Testimony and the Infant/Child Objection

Philosophical Studies 126 (2):163-190 (2005)

Authors
Jennifer Lackey
Northwestern University
Abstract
One of the central problems afflicting reductionism in the epistemology of testimony is the apparent fact that infants and small children are not cognitively capable of having the inductively based positive reasons required by this view. Since non-reductionism does not impose a requirement of this sort, it is thought to avoid this problem and is therefore taken to have a significant advantage over reductionism. In this paper, however, I argue that if this objection undermines reductionism, then a variant of it similarly undermines non-reductionism. Thus, considerations about the cognitive capacities of infants and small children do not effectively discriminate between these two competing theories of testimonial justification.
Keywords Philosophy   Philosophy   Epistemology   Logic   Philosophy of Mind   Philosophy of Religion
Categories (categorize this paper)
DOI 10.1007/s11098-004-7798-x
Options
Edit this record
Mark as duplicate
Export citation
Find it on Scholar
Request removal from index
Revision history

Download options

Our Archive


Upload a copy of this paper     Check publisher's policy     Papers currently archived: 40,649
Through your library

References found in this work BETA

Epistemology and Cognition.Alvin I. Goldman - 1986 - Harvard University Press.
The Varieties of Reference.Gareth Evans - 1982 - Oxford University Press.
Philosophical Explanations.Robert Nozick - 1981 - Harvard University Press.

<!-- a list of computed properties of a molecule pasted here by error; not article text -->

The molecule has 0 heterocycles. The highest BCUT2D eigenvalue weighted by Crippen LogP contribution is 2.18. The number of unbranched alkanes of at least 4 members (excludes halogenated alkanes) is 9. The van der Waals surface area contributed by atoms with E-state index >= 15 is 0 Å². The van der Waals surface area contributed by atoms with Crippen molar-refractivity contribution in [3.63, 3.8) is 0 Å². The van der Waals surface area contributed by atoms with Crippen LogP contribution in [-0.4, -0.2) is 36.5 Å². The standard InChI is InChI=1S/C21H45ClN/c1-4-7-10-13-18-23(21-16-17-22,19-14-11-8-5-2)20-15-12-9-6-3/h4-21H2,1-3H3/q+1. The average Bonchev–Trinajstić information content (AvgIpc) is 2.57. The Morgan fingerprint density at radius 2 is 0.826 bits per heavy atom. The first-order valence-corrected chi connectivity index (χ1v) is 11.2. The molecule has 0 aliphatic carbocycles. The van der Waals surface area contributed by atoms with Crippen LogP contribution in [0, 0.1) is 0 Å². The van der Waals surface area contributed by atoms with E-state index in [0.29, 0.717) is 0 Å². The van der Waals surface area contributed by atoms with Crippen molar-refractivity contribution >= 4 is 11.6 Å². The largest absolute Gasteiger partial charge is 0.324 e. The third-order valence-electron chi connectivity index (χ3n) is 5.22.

Warrant and Proper Function.Alvin Plantinga - 1993 - Oxford University Press.
Knowledge in a Social World.Alvin I. Goldman - 1999 - Oxford University Press.

View all 64 references / Add more references

Citations of this work BETA

Knowing What Things Look Like.Matthew McGrath - 2017 - Philosophical Review 126 (1):1-41.
The Nature of Testimony.Jennifer Lackey - 2006 - Pacific Philosophical Quarterly 87 (2):177–197.
Learning From Words.Jennifer Lackey - 2006 - Philosophy and Phenomenological Research 73 (1):77–101.
To Trust or Not to Trust? Children’s Social Epistemology.Fabrice Clément - 2010 - Review of Philosophy and Psychology 1 (4):531-549.

View all 11 citations / Add more citations

Similar books and articles

Can Culture Justify Infant Circumcision?Eldar Sarajlic - 2014 - Res Publica 20 (4):327-343.
Learning From Words.Jennifer Lackey - 2006 - Philosophy and Phenomenological Research 73 (1):77–101.
The Concept of Testimony.Nicola Mößner - 2011 - In Christoph Jäger & Winfried Löffler (eds.), Epistemology: Contexts, Values, Disagreement, Papers of the 34. International Wittgenstein Symposium. Austrian Ludwig Wittgenstein Society.
The Nature of Testimony.Jennifer Lackey - 2006 - Pacific Philosophical Quarterly 87 (2):177–197.
Can Testimony Generate Knowledge?Peter J. Graham - 2006 - Philosophica 78:105-127.
Human Cloning and Child Welfare.J. Burley & J. Harris - 1999 - Journal of Medical Ethics 25 (2):108-113.
The Informational Richness of Testimonial Contexts.Tim Kenyon - 2013 - Philosophical Quarterly 63 (250):58-80.

Analytics

Added to PP index
2009-01-28

Total views
91 ( #83,392 of 2,242,378 )

Recent downloads (6 months)
18 ( #43,043 of 2,242,378 )

How can I increase my downloads?

Downloads

My notes

Sign in to use this feature